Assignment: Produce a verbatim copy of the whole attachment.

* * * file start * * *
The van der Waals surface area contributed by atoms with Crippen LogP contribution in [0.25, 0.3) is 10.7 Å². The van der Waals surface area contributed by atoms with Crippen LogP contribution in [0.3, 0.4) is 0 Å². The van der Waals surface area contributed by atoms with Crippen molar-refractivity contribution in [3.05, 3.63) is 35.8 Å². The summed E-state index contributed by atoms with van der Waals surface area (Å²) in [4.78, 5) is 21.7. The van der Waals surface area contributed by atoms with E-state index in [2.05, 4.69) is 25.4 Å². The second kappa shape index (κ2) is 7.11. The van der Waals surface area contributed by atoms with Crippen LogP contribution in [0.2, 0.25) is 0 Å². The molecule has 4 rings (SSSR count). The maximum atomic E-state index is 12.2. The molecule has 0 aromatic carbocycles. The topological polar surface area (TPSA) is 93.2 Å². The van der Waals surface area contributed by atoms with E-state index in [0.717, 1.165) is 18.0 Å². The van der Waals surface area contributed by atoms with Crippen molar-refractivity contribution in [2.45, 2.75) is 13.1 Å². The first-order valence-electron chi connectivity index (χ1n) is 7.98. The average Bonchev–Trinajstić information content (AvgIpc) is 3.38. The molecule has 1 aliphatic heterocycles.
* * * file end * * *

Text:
The van der Waals surface area contributed by atoms with Crippen LogP contribution in [0.25, 0.3) is 10.7 Å². The van der Waals surface area contributed by atoms with Crippen LogP contribution in [0.3, 0.4) is 0 Å². The van der Waals surface area contributed by atoms with Crippen molar-refractivity contribution in [3.05, 3.63) is 35.8 Å². The summed E-state index contributed by atoms with van der Waals surface area (Å²) in [4.78, 5) is 21.7. The van der Waals surface area contributed by atoms with E-state index in [2.05, 4.69) is 25.4 Å². The second kappa shape index (κ2) is 7.11. The van der Waals surface area contributed by atoms with Crippen LogP contribution in [0.2, 0.25) is 0 Å². The molecule has 4 rings (SSSR count). The maximum atomic E-state index is 12.2. The molecule has 0 aromatic carbocycles. The topological polar surface area (TPSA) is 93.2 Å². The van der Waals surface area contributed by atoms with E-state index in [0.717, 1.165) is 18.0 Å². The van der Waals surface area contributed by atoms with Crippen molar-refractivity contribution in [2.45, 2.75) is 13.1 Å². The first-order valence-electron chi connectivity index (χ1n) is 7.98. The average Bonchev–Trinajstić information content (AvgIpc) is 3.38. The molecule has 1 aliphatic heterocycles.